State board demotes Tulsa Public Schools accreditation for violation of critical race theory bill

The Oklahoma State Board of Education voted 4-2 Thursday to demote Tulsa Public Schools accreditation status.

The board voted on the penalty citing a violation of a law that resulted from House Bill 1775. The bill, also known as the critical race theory bill, prohibits the teachings of particular subjects on race and sex in Oklahoma classrooms.

The board voted to demote TPS to “accreditation with warning.” According to state standards, that means TPS “failed to meet one or more of the standards and the deficiency seriously detracts from the quality of the school’s educational program.”

If a school is placed on a warning, the school board and administration will meet with a committee to review their status.

The violation is in reference to a complaint by a teacher from Memorial High School who said statements in training videos she was required to watch “specifically shame white people for past offenses in history, and state that all are implicitly racially biased by nature.”

The ACLU tweeted out a response shortly after saying in part:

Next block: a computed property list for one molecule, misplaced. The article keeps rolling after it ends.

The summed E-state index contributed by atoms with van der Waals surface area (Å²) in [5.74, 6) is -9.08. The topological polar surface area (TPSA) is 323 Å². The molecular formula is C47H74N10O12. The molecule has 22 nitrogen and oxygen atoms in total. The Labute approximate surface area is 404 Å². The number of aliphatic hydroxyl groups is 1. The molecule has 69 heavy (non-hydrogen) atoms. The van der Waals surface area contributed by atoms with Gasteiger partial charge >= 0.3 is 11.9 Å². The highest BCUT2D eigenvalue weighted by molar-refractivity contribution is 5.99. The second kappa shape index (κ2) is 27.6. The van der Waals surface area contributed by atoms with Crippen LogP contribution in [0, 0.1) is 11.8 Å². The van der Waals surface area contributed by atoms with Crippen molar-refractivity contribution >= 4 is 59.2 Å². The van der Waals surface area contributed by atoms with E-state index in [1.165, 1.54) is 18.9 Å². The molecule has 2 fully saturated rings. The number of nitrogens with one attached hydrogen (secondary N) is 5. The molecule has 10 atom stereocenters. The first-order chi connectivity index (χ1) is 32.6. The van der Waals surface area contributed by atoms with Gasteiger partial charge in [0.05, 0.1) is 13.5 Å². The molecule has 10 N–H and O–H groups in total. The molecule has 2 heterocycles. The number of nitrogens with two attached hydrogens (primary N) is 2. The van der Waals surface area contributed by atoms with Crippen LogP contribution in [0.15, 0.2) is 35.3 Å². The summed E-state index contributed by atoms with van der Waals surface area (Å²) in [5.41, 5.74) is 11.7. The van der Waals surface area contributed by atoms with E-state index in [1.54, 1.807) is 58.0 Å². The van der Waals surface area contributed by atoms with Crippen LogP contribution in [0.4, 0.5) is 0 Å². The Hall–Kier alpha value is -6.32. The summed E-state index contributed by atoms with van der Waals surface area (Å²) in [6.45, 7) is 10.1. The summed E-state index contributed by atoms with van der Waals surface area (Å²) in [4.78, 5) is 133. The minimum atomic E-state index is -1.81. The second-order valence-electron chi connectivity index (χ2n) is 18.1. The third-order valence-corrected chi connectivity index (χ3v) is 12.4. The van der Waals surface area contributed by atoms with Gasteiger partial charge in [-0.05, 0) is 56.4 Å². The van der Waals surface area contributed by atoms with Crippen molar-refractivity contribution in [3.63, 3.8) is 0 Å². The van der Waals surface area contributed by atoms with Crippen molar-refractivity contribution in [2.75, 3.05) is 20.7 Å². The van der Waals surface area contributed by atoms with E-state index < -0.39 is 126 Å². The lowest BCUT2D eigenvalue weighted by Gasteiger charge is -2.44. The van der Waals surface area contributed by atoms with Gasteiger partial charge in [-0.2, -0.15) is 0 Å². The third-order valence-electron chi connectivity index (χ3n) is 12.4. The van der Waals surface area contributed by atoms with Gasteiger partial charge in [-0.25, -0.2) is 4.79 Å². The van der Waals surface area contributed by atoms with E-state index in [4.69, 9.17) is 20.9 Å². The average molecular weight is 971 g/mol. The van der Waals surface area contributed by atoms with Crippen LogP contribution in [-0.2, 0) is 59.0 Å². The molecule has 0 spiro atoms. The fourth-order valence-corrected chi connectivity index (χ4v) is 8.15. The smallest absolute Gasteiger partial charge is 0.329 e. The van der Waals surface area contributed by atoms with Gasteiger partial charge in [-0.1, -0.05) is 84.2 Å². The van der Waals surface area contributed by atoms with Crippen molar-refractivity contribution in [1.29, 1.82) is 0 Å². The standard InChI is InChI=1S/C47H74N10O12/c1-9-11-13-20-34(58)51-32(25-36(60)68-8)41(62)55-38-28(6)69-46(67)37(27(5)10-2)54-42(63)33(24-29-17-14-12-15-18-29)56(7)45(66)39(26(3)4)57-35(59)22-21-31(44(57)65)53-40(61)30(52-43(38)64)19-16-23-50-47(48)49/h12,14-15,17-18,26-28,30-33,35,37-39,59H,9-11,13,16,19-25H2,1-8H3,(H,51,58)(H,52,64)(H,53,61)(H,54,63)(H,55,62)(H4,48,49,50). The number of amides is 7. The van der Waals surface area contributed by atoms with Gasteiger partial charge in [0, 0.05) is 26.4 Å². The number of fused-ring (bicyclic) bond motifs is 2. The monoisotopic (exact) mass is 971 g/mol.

“Everyone deserves to learn an inclusive and complete history in school, free from censorship or discrimination, but, with the passing of HB1775, Oklahoma politicians endorsed classroom censorship. What we are seeing now are the real-life consequences of the approved promulgating rules by the Oklahoma Department of Education and the clear issues with the broad and vague language of the law itself. Make no mistake: Tulsa Public Schools is just the beginning. The longer HB1775 is allowed to be in effect, the more accusations we will see across all state public schools. The impact of this law is not only being felt by entire school districts, but also by the teachers who have dedicated their lives to the future of Oklahoma and by the students who are denied their right to receive an equitable education. The First Amendment protects the right to expression, including the right to receive information. We must protect this right to maintain the integrity of Oklahoma’s education system.”